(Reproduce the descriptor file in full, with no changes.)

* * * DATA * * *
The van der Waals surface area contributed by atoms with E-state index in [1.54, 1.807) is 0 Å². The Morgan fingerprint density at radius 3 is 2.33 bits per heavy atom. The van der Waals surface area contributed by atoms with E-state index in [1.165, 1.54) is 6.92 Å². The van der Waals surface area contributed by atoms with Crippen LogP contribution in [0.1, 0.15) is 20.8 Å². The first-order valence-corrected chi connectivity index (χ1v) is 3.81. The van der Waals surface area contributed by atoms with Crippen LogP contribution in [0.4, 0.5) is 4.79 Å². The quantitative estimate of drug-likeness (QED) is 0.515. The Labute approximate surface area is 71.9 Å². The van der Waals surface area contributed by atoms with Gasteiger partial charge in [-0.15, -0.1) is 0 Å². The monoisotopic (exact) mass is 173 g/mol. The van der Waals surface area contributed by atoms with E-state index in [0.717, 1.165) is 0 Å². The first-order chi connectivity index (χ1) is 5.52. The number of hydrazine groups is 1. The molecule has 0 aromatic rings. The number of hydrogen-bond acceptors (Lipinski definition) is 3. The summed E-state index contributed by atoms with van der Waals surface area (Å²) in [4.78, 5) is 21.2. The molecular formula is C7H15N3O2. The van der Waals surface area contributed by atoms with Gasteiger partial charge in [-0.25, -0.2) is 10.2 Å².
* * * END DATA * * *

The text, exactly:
The van der Waals surface area contributed by atoms with E-state index in [1.54, 1.807) is 0 Å². The Morgan fingerprint density at radius 3 is 2.33 bits per heavy atom. The van der Waals surface area contributed by atoms with E-state index in [1.165, 1.54) is 6.92 Å². The van der Waals surface area contributed by atoms with Crippen LogP contribution in [0.1, 0.15) is 20.8 Å². The first-order valence-corrected chi connectivity index (χ1v) is 3.81. The van der Waals surface area contributed by atoms with Crippen LogP contribution in [0.4, 0.5) is 4.79 Å². The quantitative estimate of drug-likeness (QED) is 0.515. The Labute approximate surface area is 71.9 Å². The van der Waals surface area contributed by atoms with Gasteiger partial charge in [-0.15, -0.1) is 0 Å². The monoisotopic (exact) mass is 173 g/mol. The van der Waals surface area contributed by atoms with E-state index in [0.717, 1.165) is 0 Å². The first-order chi connectivity index (χ1) is 5.52. The number of hydrazine groups is 1. The molecule has 0 aromatic rings. The number of hydrogen-bond acceptors (Lipinski definition) is 3. The summed E-state index contributed by atoms with van der Waals surface area (Å²) in [4.78, 5) is 21.2. The molecular formula is C7H15N3O2. The van der Waals surface area contributed by atoms with Gasteiger partial charge in [-0.25, -0.2) is 10.2 Å².